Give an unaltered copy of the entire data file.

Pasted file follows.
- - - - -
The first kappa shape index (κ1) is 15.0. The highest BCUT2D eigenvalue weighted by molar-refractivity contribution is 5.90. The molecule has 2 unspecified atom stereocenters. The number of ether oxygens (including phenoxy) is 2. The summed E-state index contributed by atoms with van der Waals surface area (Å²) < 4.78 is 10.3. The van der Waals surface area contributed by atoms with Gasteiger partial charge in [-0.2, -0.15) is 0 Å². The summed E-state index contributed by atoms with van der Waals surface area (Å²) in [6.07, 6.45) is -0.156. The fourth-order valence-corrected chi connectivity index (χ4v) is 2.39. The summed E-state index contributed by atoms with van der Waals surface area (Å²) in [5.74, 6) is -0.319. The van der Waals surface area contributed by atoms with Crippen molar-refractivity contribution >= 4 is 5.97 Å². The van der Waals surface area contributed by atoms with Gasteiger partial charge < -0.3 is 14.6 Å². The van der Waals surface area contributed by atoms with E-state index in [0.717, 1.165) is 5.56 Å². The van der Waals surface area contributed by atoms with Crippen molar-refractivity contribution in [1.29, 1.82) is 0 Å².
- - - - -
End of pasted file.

The first kappa shape index (κ1) is 15.0. The highest BCUT2D eigenvalue weighted by molar-refractivity contribution is 5.90. The molecule has 2 unspecified atom stereocenters. The number of ether oxygens (including phenoxy) is 2. The summed E-state index contributed by atoms with van der Waals surface area (Å²) < 4.78 is 10.3. The van der Waals surface area contributed by atoms with Gasteiger partial charge in [-0.2, -0.15) is 0 Å². The summed E-state index contributed by atoms with van der Waals surface area (Å²) in [6.07, 6.45) is -0.156. The fourth-order valence-corrected chi connectivity index (χ4v) is 2.39. The summed E-state index contributed by atoms with van der Waals surface area (Å²) in [5.74, 6) is -0.319. The van der Waals surface area contributed by atoms with Crippen molar-refractivity contribution >= 4 is 5.97 Å². The van der Waals surface area contributed by atoms with Gasteiger partial charge < -0.3 is 14.6 Å². The van der Waals surface area contributed by atoms with E-state index in [0.717, 1.165) is 5.56 Å². The van der Waals surface area contributed by atoms with Crippen molar-refractivity contribution in [1.29, 1.82) is 0 Å².